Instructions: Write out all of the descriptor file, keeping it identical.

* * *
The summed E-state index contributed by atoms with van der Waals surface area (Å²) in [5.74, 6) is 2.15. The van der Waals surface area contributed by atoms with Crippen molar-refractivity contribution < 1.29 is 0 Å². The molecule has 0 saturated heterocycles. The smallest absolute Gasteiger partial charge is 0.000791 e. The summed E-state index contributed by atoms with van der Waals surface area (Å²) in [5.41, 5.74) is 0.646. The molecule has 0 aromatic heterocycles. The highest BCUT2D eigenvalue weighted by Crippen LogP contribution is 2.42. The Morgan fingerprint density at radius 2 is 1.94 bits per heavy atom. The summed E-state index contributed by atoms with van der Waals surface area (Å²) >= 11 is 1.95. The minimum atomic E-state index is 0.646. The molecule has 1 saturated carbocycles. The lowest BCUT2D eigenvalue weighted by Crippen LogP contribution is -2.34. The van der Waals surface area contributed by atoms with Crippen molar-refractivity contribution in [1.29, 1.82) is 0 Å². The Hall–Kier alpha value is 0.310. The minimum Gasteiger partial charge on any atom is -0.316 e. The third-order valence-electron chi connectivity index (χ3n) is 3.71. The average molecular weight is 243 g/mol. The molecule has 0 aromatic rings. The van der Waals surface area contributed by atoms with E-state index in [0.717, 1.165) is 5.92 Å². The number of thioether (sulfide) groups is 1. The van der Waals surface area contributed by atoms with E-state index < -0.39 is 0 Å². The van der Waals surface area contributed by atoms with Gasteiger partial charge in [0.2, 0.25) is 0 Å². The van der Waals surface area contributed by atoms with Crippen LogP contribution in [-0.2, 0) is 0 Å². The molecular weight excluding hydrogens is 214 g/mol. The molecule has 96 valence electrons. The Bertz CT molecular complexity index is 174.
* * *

The summed E-state index contributed by atoms with van der Waals surface area (Å²) in [5.74, 6) is 2.15. The van der Waals surface area contributed by atoms with Crippen molar-refractivity contribution < 1.29 is 0 Å². The molecule has 0 saturated heterocycles. The smallest absolute Gasteiger partial charge is 0.000791 e. The summed E-state index contributed by atoms with van der Waals surface area (Å²) in [5.41, 5.74) is 0.646. The molecule has 0 aromatic heterocycles. The highest BCUT2D eigenvalue weighted by Crippen LogP contribution is 2.42. The Morgan fingerprint density at radius 2 is 1.94 bits per heavy atom. The summed E-state index contributed by atoms with van der Waals surface area (Å²) >= 11 is 1.95. The minimum atomic E-state index is 0.646. The molecule has 1 saturated carbocycles. The lowest BCUT2D eigenvalue weighted by Crippen LogP contribution is -2.34. The van der Waals surface area contributed by atoms with Crippen molar-refractivity contribution in [1.29, 1.82) is 0 Å². The Hall–Kier alpha value is 0.310. The minimum Gasteiger partial charge on any atom is -0.316 e. The third-order valence-electron chi connectivity index (χ3n) is 3.71. The average molecular weight is 243 g/mol. The molecule has 0 aromatic rings. The van der Waals surface area contributed by atoms with E-state index in [0.717, 1.165) is 5.92 Å². The number of thioether (sulfide) groups is 1. The van der Waals surface area contributed by atoms with E-state index < -0.39 is 0 Å². The van der Waals surface area contributed by atoms with Gasteiger partial charge in [0.2, 0.25) is 0 Å². The van der Waals surface area contributed by atoms with Crippen LogP contribution in [-0.2, 0) is 0 Å². The molecular weight excluding hydrogens is 214 g/mol. The molecule has 96 valence electrons. The Bertz CT molecular complexity index is 174.